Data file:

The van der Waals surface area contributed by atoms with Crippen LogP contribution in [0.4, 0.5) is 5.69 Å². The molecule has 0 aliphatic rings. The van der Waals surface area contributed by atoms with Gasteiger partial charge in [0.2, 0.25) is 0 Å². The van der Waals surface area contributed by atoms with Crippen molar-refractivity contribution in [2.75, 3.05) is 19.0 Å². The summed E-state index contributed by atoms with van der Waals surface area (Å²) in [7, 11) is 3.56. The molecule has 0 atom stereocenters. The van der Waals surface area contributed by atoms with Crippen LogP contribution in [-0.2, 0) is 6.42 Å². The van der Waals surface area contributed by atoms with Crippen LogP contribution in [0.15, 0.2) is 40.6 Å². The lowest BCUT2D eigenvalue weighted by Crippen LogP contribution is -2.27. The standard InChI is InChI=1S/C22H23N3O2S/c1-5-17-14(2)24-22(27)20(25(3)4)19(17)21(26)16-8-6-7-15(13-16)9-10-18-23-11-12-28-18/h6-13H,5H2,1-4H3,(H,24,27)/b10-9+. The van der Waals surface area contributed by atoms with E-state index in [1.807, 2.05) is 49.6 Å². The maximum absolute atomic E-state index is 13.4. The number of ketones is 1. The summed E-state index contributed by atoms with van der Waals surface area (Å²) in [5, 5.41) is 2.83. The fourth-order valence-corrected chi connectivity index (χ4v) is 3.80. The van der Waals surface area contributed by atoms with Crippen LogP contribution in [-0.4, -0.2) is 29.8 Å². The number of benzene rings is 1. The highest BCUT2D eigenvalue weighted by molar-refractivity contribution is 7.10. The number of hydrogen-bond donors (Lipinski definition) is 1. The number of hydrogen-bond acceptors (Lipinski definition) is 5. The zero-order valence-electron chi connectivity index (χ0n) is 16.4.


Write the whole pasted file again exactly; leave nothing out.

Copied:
The van der Waals surface area contributed by atoms with Crippen LogP contribution in [0.4, 0.5) is 5.69 Å². The molecule has 0 aliphatic rings. The van der Waals surface area contributed by atoms with Gasteiger partial charge in [0.2, 0.25) is 0 Å². The van der Waals surface area contributed by atoms with Crippen molar-refractivity contribution in [2.75, 3.05) is 19.0 Å². The summed E-state index contributed by atoms with van der Waals surface area (Å²) in [7, 11) is 3.56. The molecule has 0 atom stereocenters. The van der Waals surface area contributed by atoms with Crippen LogP contribution in [-0.2, 0) is 6.42 Å². The van der Waals surface area contributed by atoms with Crippen LogP contribution in [0.15, 0.2) is 40.6 Å². The lowest BCUT2D eigenvalue weighted by Crippen LogP contribution is -2.27. The standard InChI is InChI=1S/C22H23N3O2S/c1-5-17-14(2)24-22(27)20(25(3)4)19(17)21(26)16-8-6-7-15(13-16)9-10-18-23-11-12-28-18/h6-13H,5H2,1-4H3,(H,24,27)/b10-9+. The van der Waals surface area contributed by atoms with E-state index in [1.807, 2.05) is 49.6 Å². The maximum absolute atomic E-state index is 13.4. The number of ketones is 1. The summed E-state index contributed by atoms with van der Waals surface area (Å²) in [5, 5.41) is 2.83. The fourth-order valence-corrected chi connectivity index (χ4v) is 3.80. The van der Waals surface area contributed by atoms with Crippen LogP contribution in [-0.4, -0.2) is 29.8 Å². The number of benzene rings is 1. The highest BCUT2D eigenvalue weighted by molar-refractivity contribution is 7.10. The number of hydrogen-bond donors (Lipinski definition) is 1. The number of hydrogen-bond acceptors (Lipinski definition) is 5. The zero-order valence-electron chi connectivity index (χ0n) is 16.4.